In these Stanley Cup finals, one coach can’t lose
By Gary Santaniello
This year’s Stanley Cup finals features two head coaches who are very familiar with each other: The Dallas Stars’ interim coach, Rick Bowness, was an assistant for the Lightning’s coach, Jon Cooper, for five years at Tampa Bay.
George Gwozdecky has shared a bench with both of them, having been an assistant coach for Cooper, and Bowness’ colleague, for two seasons starting in 2013.
Cooper, 53, had no NHL experience when he became the Lightning’s head coach late in the 2012-13 season. In the offseason, Bowness and Gwozdecky were added to his staff, largely because of the nearly 70 years of coaching experience they collectively had. Bowness, 65, now holds the NHL record for most games coached (2,473 entering the finals). Gwozdecky, 67, had been a college coach for 32 years before he joined the Lightning, winning two NCAA titles in 19 years at the University of Denver.
Gwozdecky has now been the head coach at Valor Christian High School in Highlands Ranch, Colo. for the past five years. The school had won just five games in two years when Gwozdecky took over. Last season, Valor won the state prep title in the fall and its first state championship in March.
“In the two years I was there, Rick was a huge, huge assist to Jon in figuring out how this whole thing worked,” Gwozdecky said, referring to the myriad issues facing a first-time coach in the NHL, like determining the travel schedule.
Cooper had a limited playing background and had been coaching professionally only since 2010, and Gwozdecky had never worked in the NHL.
“We didn’t have a clue,” Gwozdecky said. “Rick was the guy who had to say, ‘This is the way it goes, boys.’”
Cooper took an unusual route to the NHL. He worked on Wall Street, then went to law school before becoming a public defender.
“As a coach, his courtroom is the locker room and the press conference room,” Gwozdecky said. “He’s not a guy who will answer questions with the typical clichés. They’re all well thought out.”
Bowness was named Dallas’ interim coach Dec. 12 when the Stars fired Jim Montgomery for unprofessional conduct.
Starting with the original Winnipeg Jets in the 1988-89 season, Bowness has been an interim or head coach for six teams. Before Dallas, his last head coaching experience was with the Coyotes in 2004.
As assistants to Cooper, he and Gwozdecky bonded over their respective responsibilities — for Bowness, the defense and penalty kill, and for Gwozdecky, the forwards and power play — and their lifetimes in hockey. Gwozdecky said they often walked together to the rink from the team hotel.
“We’d go in the security door, and everyone in security knew Rick, and many of them knew him by name,” Gwozdecky said. “Everyone was always glad to see him again. He’s a salt-of-the-earth guy.”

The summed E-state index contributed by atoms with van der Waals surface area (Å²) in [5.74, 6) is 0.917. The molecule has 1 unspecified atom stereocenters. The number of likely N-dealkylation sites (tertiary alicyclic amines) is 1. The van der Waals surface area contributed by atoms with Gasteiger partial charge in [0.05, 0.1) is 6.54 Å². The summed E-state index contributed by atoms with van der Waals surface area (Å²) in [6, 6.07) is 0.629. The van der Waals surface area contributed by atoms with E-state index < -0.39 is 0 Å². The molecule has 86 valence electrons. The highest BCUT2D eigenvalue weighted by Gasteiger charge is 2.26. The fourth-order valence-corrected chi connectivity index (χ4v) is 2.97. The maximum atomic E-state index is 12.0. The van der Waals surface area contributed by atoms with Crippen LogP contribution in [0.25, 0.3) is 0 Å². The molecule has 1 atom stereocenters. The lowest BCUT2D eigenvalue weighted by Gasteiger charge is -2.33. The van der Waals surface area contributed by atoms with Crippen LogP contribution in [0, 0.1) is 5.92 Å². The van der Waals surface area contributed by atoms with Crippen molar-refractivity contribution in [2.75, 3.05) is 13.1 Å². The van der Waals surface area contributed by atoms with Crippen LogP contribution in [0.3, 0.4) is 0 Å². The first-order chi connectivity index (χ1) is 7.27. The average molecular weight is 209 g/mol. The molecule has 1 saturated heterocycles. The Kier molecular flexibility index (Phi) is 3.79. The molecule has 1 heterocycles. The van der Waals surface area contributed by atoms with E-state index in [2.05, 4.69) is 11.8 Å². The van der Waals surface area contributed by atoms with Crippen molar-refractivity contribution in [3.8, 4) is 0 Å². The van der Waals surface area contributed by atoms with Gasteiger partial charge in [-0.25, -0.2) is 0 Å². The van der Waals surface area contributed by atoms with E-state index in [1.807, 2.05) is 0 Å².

And he likes classic rock. When he’d return to his car after a practice or a road trip, Gwozdecky recalled, “as soon as the windows were down you could hear Led Zeppelin cranking out of the car.”
Gwozdecky said he did not expect Cooper and Bowness to surprise each other in this series, which was tied at one game apiece going into Wednesday night’s Game 3 in Edmonton, Alberta.
“When you’ve been around each other as much as the two of them have, you know how the other guy thinks, how he examines the game, what’s important to him, what his strengths and weaknesses are,” Gwozdecky said.
He added: “It’s going to be interesting for me to watch how both teams play against each other. Because of what each team has accomplished, there aren’t going to be dramatic changes to their game plan, but after Game 1, you’ll see some subtle adjustments here and there.”
But who is he rooting for?
“I’m torn because Rick and I, and our wives, became pretty darn close,” Gwozdecky said. “As a coach, he was put into some tough situations, but no matter where he went, he always got the most out of his teams. I’d love to see Rick get his name on the Stanley Cup, but at the same time, because of the Tampa players I worked with, and obviously the coaching staff, I’d like to see their names on the Cup as well.”
Gwozdecky said he had exchanged texts and an occasional phone call with Lightning players and staff throughout the playoffs. After Tampa Bay advanced to the finals, he teased the Lightning’s video coach, Nigel Kirwan, via text about jumping in front of players to get in the team picture.
“From a rational standpoint,” he continued, “you assume the younger guy” — referring to Cooper — “is going to have more opportunities to win it. Rick’s been around for such a long time, and helped so many organizations; for that reason I’d love for him to see his name on the Cup.”